That stance did not sit well with Kishore’s peers in the highest echelons of the foreign ministry. On Facebook, Bilahari Kausikan, a fellow diplomatic grandee, lambasted him for his “muddled, mendacious and indeed dangerous views”.

A SLIGHT AT PM LEE?

“Independent Singapore would not have survived and prospered if they always behaved like the leaders of a small state as Kishore advocates,” wrote the ambassador-at-large, who has an impressive following on social media. “I don’t think anyone respects a running dog.” Home Affairs and Law Minister K. Shanmugam, a former foreign minister, also took aim, describing Kishore’s writing as “questionable, intellectually”.

The nub of the blowback from the establishment was that Kishore’s views appeared to be a slight aimed at the current Prime Minister Lee Hsien Loong – Lee Kuan Yew’s eldest son – for lacking the diplomatic finesse of his father and predecessor Goh Chok Tong.

Responding to one commenter who defended Kishore, Bilahari said: “I disagree, it’s a thinly disguised attack on the PM”. Premier Lee, in power since 2004, has faced some domestic criticism over his foreign policy, but the fact that this time the dissent was from within – and at a time when the government is facing questions over its China policy – appeared to touch a raw nerve.

 

The erudite Prime Minister of Singapore Lee Hsien Loong

Local blogs have increasingly blamed the premier for the city state’s troubled relationship with Beijing in the last year.

Last August, Lee angered Chinese leaders after he said he backed arbitration as a way to peacefully resolve international disputes. Beijing took offence as the comments came soon after an arbitral ruling on the South China Sea dispute largely went against its favour.

As a small state, should Singapore hide when ‘elephants’ fight?

Some have also taken issue with Lee’s actions years earlier. In 2013, the premier sparked a mini controversy over light-hearted jibes he made at China’s expense during an after-dinner speech in Washington.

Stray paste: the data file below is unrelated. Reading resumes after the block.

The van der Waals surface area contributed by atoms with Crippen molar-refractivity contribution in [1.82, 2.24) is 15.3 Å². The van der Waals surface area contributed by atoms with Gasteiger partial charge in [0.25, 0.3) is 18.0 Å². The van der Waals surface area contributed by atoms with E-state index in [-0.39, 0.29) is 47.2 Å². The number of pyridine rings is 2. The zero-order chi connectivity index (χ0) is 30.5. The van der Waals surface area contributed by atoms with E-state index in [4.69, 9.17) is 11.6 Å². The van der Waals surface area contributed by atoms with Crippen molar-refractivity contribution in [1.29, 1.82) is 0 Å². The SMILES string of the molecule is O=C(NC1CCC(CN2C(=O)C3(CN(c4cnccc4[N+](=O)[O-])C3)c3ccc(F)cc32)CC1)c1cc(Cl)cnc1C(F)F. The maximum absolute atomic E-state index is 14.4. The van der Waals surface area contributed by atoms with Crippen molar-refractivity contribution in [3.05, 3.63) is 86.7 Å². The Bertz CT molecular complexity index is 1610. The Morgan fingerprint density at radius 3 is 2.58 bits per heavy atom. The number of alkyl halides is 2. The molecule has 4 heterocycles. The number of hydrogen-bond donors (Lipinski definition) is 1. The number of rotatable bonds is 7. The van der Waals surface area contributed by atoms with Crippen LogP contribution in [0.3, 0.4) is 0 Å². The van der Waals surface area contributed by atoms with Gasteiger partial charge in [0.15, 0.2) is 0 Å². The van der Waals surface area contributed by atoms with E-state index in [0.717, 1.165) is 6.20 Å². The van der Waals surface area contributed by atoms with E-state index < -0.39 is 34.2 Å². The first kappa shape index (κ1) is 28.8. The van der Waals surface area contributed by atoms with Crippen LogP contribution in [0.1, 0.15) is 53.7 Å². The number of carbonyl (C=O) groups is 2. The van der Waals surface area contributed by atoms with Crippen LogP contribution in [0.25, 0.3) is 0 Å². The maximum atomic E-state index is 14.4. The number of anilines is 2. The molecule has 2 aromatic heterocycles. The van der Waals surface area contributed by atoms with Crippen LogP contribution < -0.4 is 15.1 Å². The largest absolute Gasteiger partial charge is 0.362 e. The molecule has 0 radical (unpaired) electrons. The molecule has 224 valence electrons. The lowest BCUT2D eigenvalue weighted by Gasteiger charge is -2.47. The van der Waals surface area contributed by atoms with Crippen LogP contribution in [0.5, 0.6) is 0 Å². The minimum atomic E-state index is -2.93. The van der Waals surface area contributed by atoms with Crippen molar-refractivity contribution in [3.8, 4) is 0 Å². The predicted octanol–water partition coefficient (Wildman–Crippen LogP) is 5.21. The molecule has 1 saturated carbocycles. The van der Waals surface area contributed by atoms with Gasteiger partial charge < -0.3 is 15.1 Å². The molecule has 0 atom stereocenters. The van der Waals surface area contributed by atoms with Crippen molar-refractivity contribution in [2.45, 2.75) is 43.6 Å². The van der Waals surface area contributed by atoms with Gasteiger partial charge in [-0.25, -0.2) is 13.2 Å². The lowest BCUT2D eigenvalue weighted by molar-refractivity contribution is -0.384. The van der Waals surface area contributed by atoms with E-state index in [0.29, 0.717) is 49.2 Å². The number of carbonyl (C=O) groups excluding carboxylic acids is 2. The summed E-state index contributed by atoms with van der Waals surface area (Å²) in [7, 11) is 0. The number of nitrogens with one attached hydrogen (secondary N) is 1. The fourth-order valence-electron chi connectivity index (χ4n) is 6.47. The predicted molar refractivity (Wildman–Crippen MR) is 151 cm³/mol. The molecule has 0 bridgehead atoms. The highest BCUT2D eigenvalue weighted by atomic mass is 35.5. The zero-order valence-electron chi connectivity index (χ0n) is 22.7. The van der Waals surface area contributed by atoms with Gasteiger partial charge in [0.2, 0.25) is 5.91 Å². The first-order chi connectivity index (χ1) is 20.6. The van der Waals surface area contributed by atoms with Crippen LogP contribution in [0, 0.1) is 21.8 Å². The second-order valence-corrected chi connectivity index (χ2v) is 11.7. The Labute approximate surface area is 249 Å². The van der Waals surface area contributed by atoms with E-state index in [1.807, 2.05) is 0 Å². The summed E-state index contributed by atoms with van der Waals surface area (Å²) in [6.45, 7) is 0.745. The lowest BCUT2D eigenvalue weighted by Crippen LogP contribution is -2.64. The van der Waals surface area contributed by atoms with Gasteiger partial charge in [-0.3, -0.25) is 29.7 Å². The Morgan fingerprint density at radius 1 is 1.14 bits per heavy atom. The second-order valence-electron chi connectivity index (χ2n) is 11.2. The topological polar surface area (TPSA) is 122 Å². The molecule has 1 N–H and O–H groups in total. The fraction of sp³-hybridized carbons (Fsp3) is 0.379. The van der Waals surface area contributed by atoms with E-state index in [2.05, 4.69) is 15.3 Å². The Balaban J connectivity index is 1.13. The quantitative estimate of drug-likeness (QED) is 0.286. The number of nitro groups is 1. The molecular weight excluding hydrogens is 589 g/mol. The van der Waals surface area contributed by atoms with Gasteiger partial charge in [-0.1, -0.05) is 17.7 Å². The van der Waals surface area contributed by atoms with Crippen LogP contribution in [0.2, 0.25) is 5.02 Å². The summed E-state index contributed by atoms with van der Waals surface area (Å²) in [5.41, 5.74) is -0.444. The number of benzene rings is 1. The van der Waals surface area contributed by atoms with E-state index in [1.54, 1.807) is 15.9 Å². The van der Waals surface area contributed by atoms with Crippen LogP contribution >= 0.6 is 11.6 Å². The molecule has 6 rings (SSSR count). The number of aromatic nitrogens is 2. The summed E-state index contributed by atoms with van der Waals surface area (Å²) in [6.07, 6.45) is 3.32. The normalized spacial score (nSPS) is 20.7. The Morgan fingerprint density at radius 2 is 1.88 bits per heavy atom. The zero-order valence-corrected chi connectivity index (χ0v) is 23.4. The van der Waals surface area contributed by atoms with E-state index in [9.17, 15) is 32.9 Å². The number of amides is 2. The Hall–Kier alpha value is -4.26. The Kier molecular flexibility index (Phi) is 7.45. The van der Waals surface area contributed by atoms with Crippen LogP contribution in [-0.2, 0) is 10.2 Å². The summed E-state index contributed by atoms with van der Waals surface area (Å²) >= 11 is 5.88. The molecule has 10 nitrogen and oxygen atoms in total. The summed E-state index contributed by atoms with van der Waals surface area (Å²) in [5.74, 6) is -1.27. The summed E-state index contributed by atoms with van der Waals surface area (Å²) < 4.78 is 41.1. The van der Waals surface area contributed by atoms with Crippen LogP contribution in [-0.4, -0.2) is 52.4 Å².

“Beijing residents joke that to get a free smoke all they have to do is open their windows,” Lee had said.

‘NO LINK TO SIBLING FEUD’

Kishore – facing an onslaught of rebuttals from within the establishment – did not back off from his original stance.

“I wrote this article as I believe that some of our senior officials have been imprudent in their public statements,” the 68-year-old wrote in a statement following the string of responses.

“As a result there have been some serious mishaps in our external relations,” he said in the statement posted on the Channel NewsAsia website. “The hard work by our founding fathers has been squandered. Our geopolitical space has shrunk.”

The diplomat said officials who viewed his commentary as an attack on the premier in the midst of his highly publicised family feud were mistaken. The article was published two days before the premier was to address parliament over abuse-of-power allegations made against him by his siblings Lee Hsien Yang and Lee Wei Ling.

“This argument is flawed because my article was submitted to the ST [Straits Times] several weeks ago. It was the ST that chose to run it this weekend,” Kishore wrote.

Foreign policy observers said the open tiff put on full display internal debates within the country’s diplomatic complex, amid growing pressure to accommodate the rise of China as a superpower alongside the United States. Officials have long stressed that the Lion City would not waver from publicly supporting the international rule of law, even if that means angering bigger powers.

BALANCING ACT